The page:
The weather is still touch and go here in Central New York, but I’ve been sneaking in a little time in the garden when the temperature is reasonable. Spring clean up is NO FUN, but I love it when it’s done and I know I can look forward to another gorgeous season drinking wine or mojitos on my deck. While my entire house changed drastically since I bought it, the transformation of my backyard is probably the most dramatic, so I thought I would share my 13 Best Gardening Tips I’ve learned along the way.
This is what the backyard looked like when I bought the house – and please excuse the quality of these photos….they were probably taken on a disposable camera!
My narrow city lot featured a scrappy looking lumpy lawn with tons of weeds, some ugly railroad ties, bad drainage and a deck that was not connected to the house. After contemplating the situation, I decided the crappy “lawn” was not worth salvaging, so my first summer there I made the entire yard a garden with winding gravel paths.
The little boy in the picture is my 6′ 4″ 22 year old son. 🙂
I did this entirely by myself with a rented rototiller and many, many wheel barrels of gravel and mulch. My new neighbors thought I was insane…and they may have been right. The gravel came from a friend down the street who was getting rid of it, so it was free – I just had to wheel it down the block. You know, not looking crazy or anything.
This photo was taken a year or two later – everything was filling in nicely.
A few years later, I was feeling like I wanted more usable space to entertain back there, so I decided to eliminate the middle island and install a flagstone patio up to the borders around the perimeter. This is what it looked like right after I put it in:
I did this mostly by myself too, other then some help with a BobCat from a friend leveling out the yard and installing the 3 steps in the back – I couldn’t figure out how to do that for the life of me.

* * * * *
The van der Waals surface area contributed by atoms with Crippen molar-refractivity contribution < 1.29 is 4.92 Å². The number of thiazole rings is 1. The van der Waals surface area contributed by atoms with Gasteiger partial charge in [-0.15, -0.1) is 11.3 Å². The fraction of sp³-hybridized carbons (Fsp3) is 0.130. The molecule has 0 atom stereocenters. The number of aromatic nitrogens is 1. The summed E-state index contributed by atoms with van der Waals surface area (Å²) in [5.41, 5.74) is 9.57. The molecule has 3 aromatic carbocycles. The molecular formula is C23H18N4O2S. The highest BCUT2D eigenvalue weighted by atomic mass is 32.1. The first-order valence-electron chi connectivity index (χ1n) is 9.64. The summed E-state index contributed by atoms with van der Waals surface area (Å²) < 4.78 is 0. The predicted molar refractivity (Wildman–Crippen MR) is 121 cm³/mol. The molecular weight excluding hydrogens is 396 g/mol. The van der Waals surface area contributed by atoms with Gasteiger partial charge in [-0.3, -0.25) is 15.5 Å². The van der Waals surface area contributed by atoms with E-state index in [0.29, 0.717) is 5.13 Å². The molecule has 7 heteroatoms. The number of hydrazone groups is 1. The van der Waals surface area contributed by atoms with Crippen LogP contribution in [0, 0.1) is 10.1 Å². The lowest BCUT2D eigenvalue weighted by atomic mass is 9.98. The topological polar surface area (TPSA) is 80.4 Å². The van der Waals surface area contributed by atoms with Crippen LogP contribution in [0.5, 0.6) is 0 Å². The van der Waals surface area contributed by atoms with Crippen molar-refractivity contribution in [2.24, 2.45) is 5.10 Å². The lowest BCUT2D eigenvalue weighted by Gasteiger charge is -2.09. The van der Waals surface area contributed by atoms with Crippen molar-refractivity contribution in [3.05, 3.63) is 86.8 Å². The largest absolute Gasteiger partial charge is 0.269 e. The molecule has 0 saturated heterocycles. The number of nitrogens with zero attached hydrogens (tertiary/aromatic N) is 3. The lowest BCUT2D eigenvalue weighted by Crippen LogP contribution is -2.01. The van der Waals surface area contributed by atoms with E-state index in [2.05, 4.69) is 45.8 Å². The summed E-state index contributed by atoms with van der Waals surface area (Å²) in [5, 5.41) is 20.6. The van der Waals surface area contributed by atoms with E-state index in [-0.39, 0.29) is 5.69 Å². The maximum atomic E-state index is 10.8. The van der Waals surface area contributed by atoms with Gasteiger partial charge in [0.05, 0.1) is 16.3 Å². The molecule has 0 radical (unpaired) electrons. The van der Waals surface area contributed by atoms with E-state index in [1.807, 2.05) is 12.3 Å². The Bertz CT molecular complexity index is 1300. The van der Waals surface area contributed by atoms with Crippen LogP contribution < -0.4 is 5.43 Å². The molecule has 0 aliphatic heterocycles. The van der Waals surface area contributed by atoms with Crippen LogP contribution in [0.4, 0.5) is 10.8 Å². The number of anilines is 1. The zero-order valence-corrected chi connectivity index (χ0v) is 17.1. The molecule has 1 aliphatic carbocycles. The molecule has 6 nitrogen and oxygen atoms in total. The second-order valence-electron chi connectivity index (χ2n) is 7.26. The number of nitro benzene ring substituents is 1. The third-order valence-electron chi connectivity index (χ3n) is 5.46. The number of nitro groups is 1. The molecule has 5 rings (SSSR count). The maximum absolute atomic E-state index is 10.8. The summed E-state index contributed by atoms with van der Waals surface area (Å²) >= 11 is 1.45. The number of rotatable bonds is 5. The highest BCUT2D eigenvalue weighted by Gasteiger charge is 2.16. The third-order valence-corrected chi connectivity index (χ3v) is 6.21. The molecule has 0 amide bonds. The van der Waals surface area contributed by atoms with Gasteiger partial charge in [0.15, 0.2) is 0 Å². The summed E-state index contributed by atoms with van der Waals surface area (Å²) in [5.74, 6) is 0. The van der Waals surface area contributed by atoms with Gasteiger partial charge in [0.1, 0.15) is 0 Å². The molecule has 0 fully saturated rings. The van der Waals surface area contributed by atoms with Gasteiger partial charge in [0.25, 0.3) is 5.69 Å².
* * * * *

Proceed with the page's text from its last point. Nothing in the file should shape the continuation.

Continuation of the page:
In 2013 I had to redo the deck, which was awful to begin with and had begun to actually fall apart. I added a pergola to the project, which is one of my best decisions ever.
I will say this – my “no turf” front and back yards were pretty controversial in my neighborhood when I did all this. Every house on the block had a postage stamp sized front yard with turf, a few overgrown boxwoods planted too close to the house and that awful orange colored mulch. The old guard on the street was not impressed with my efforts, but over the years other neighbors have been inspired to do similar things in their front yard and I think the neighborhood is better for it. Don’t be afraid to think outside the box and create your own version of a garden paradise – you might just start a new trend!
My 13 Best Gardening Tips
My little urban lot has come a LONG way, and I’ve taught myself a ton through lots of trial and error. Here are a few things I’ve learned going from a novice green thumb to the owner of a full lot garden:
1.STOP – Before you put ANYTHING in your garden, be VERY sure it’s not aggressive or invasive. There are a lot of plants that I bought in the early days that I’m still wrestling with today – like mint, lily of the valley, St. John’s wort and bugleweed. I’m actually shocked that they don’t put warning labels on plants like this. If you love them and want them anyway, put them in containers so they don’t take over your garden.
2. CHECK YOUR ZONE – Research what grows well in your area and buy THAT. We have arctic winters and a pretty short growing season here and exotic plants just don’t do well without a lot of coddling. Luckily I was going for a cottage look, so tough native plants fit in perfectly and once established need almost no maintenance. Embrace whatever conditions you’re working with.
3. BUY LOCAL – Make friends with your local farmers. We are lucky to have a really terrific farmers market in Syracuse and I made friends with a couple who owns a farm just outside of town. I ended up getting the majority of my plants from them and they couldn’t have been more helpful with their advice. Over the years I discovered that the plants that came from local farmers tended to do better than than the ones I got from big box home improvement stores, plus they were often cheaper. It’s important to support your local farmers, so if you have a farmers market in your town – go check it out!